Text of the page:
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Estonia in the DESI 2020: At the top of the world… sort of

Recently, the European Commission released its Digital Economy and Society Index for the year 2020 and oh boy, is it worth a read! Let’s get the boring “news” out of the way first: just like in the last couple of years, Estonia continues to rank first among all EU member states in the area of Digital Public Services. Well done, Estonia! With this out of the way, let’s find the devil who – as is often the case – hides in the details.

We are right to be proud of our digital public services…

Looking into the different aspects of the Digital Public Services category, we can immediately see that Estonia consistently ranks above the EU average, but that the gap to said average as well as the average level itself fluctuates quite drastically. In the area of open data, Estonia still has a lot of work to do – there are plenty of datasets online, however, relatively few are linked to the national open data portal, for example. This is also reflected in Estonia’s score of 67% compared to the EU average which is just 1% lower.

The picture looks decidedly different in digital government services directly – while it is possible for most people across the EU to deal with at least a portion of government services online (Estonia: 98, EU average: 90), Estonia has worked a lot harder to implement pre-filled forms (Estonia: 90, EU average: 59). The notion that the vast array of online services available in Estonia is not just carbon copies of their offline brethren, but they are streamlined as to save as much money and time as possible. And the hard work appears to have paid off because in Estonia, people use the government’s online services (Estonia: 93%, EU average: 67%).

…but let’s not get complacent!

Another area that I think is crucial for Estonia’s further development is the area of connectivity. Admittedly, this section was not particularly fun for me to read because we all knew what was coming. Estonia still came out above EU average but only just and it was largely down to one factor – while all EU countries are still generally speaking in the early stages of their 5G network development (with a 5G readiness of just 21% across the EU), Estonia scored a shocking 0.

While this is clearly nothing to write home about, the situation is also not as dire as the grade itself would suggest. There is currently a legal argument about the tender procedure in Estonia which should be solved within a matter of months and I am very confident that, once said case is settled, Estonia will once again prove to be a fast adopter.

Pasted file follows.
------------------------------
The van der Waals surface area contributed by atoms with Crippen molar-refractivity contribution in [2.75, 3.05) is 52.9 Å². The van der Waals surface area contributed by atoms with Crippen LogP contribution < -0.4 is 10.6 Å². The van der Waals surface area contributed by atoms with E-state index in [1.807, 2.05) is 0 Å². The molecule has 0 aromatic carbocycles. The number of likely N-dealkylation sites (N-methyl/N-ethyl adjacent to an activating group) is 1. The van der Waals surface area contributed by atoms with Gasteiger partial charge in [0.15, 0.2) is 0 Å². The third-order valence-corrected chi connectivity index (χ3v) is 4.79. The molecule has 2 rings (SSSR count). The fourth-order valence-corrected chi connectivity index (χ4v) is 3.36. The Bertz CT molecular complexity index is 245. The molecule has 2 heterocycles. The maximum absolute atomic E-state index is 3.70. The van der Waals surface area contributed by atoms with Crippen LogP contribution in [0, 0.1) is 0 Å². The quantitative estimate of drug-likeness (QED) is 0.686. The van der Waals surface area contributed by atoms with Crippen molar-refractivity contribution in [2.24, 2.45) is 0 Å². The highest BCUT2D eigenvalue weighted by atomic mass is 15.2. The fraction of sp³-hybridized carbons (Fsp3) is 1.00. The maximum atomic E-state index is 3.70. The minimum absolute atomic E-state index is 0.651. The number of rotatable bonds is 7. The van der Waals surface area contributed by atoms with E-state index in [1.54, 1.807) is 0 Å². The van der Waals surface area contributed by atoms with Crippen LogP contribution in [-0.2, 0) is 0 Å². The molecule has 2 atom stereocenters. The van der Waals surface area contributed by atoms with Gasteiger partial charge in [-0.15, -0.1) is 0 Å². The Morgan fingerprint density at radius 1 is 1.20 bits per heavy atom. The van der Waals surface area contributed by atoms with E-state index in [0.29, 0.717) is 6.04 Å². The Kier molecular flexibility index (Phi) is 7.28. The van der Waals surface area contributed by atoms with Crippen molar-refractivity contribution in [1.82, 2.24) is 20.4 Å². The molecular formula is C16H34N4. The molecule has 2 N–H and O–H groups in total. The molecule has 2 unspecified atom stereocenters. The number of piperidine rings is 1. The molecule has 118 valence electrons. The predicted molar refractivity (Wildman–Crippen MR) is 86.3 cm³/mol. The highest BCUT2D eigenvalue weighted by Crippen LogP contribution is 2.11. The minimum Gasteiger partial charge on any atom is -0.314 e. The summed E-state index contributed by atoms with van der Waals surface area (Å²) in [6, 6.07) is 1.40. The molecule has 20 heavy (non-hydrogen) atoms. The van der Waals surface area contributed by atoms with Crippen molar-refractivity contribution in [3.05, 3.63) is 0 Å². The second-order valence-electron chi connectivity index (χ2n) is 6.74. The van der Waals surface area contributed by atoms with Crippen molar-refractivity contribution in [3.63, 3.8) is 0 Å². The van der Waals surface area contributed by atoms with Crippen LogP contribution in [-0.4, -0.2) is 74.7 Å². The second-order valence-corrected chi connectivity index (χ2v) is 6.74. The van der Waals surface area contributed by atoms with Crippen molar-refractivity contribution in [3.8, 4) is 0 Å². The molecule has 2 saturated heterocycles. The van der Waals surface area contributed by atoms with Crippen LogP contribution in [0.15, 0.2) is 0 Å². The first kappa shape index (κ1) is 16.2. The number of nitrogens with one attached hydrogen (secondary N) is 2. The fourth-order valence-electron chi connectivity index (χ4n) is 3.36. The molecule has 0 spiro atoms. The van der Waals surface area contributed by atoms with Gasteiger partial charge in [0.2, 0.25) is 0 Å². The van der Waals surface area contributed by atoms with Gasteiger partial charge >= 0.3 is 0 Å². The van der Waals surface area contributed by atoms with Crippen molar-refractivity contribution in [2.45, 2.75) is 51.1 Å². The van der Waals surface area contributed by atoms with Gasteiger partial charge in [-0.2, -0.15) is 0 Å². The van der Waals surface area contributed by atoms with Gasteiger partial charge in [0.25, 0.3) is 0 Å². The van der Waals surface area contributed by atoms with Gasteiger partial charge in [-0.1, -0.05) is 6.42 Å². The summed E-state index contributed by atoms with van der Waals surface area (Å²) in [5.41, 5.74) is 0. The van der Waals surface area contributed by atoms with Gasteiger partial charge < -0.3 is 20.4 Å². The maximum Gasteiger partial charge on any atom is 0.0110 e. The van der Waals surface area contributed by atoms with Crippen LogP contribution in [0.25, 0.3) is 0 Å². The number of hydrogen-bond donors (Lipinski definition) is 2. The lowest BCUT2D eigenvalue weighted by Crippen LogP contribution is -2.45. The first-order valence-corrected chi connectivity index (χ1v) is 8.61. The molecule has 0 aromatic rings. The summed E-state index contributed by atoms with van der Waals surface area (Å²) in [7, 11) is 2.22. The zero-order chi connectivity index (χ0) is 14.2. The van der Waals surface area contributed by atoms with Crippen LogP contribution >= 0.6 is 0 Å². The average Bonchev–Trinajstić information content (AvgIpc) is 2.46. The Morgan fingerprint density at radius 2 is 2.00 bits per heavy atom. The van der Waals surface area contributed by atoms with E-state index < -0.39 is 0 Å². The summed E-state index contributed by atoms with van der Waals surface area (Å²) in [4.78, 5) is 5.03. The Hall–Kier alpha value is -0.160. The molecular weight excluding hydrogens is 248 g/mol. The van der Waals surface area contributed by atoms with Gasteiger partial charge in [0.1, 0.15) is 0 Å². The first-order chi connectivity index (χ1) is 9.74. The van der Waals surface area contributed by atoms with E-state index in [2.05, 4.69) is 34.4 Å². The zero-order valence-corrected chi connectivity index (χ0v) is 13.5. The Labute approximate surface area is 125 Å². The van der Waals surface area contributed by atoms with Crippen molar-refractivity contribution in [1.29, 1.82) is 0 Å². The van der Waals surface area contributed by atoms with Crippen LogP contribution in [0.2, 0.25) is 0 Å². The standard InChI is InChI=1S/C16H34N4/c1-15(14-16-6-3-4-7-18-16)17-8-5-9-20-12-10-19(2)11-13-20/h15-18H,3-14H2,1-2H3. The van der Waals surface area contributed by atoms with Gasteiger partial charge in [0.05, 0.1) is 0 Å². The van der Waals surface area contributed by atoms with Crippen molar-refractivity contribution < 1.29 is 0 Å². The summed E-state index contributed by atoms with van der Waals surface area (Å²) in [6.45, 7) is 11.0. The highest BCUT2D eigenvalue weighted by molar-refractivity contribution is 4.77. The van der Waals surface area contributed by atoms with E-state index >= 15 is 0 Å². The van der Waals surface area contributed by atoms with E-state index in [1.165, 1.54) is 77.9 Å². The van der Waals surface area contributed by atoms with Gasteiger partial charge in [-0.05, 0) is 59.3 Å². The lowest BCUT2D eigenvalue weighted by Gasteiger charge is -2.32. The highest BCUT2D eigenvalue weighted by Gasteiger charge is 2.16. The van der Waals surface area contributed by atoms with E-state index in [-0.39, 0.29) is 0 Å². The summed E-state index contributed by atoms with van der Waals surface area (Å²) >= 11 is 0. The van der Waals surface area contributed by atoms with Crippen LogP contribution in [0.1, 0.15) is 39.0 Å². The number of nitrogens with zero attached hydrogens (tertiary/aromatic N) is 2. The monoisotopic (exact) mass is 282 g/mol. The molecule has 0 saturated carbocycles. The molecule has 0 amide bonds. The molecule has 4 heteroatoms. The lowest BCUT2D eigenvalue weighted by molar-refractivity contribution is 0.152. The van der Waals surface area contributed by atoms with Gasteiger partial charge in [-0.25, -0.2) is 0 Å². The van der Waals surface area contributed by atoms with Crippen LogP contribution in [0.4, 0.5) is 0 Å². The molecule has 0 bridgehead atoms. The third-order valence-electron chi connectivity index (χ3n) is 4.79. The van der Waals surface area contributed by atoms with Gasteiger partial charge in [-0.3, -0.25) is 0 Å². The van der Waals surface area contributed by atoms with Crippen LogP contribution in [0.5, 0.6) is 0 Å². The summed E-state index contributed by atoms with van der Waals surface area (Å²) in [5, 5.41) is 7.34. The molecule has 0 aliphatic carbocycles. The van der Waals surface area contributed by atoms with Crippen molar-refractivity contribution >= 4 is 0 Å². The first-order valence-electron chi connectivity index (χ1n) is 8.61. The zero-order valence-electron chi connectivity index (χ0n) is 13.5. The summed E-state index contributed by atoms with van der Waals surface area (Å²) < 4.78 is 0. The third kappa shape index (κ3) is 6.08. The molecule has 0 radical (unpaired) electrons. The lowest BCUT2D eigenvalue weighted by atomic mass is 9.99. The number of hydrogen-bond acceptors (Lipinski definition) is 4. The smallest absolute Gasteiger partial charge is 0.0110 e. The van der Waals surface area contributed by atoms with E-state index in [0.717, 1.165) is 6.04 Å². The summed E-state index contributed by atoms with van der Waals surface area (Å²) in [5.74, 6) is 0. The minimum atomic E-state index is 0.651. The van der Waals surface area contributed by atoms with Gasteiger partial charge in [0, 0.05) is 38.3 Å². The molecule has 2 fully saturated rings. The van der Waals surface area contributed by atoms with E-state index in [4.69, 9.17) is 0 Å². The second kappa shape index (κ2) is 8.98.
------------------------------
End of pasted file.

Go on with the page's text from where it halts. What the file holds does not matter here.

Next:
Looking at connectivity from an e-government angle, there are three factors that stand out to me: 4G coverage, Mobile Broadband Take-up, and Broadband Price Index. In terms of overall coverage, Estonia has been doing extremely well for the last couple of years, hovering just below 100% 4G coverage.

This means that fast internet is generally available for anyone who needs to get anything done online at a moment’s notice. Indeed, mobile internet seems to be the preferred option for Estonians, as there are 152 mobile broadband subscriptions per 100 people, compared to 100 subscriptions per 100 people across the EU. Lastly, a glance at the Broadband Price Index confirms that Estonian internet is also a tad cheaper than EU average, which is always nice to hear.

Structural change management is important

Right now, Estonia seems to live through this old adage: “Staying at the top is always harder than getting there”. It is of fundamental importance that the Estonian government redouble its efforts in structural developments such as the 5G network. With that in mind, e-Estonia is still going strong and I am honestly excited about our current plans for more proactive government services and the wide-spread use of AI solutions in the public sector. Still, this alone will not be enough to keep up our momentum. The Digital Economy and Society Index reminds us that we must always remain humble and open-minded about how we can better ourselves. Onwards and upwards!

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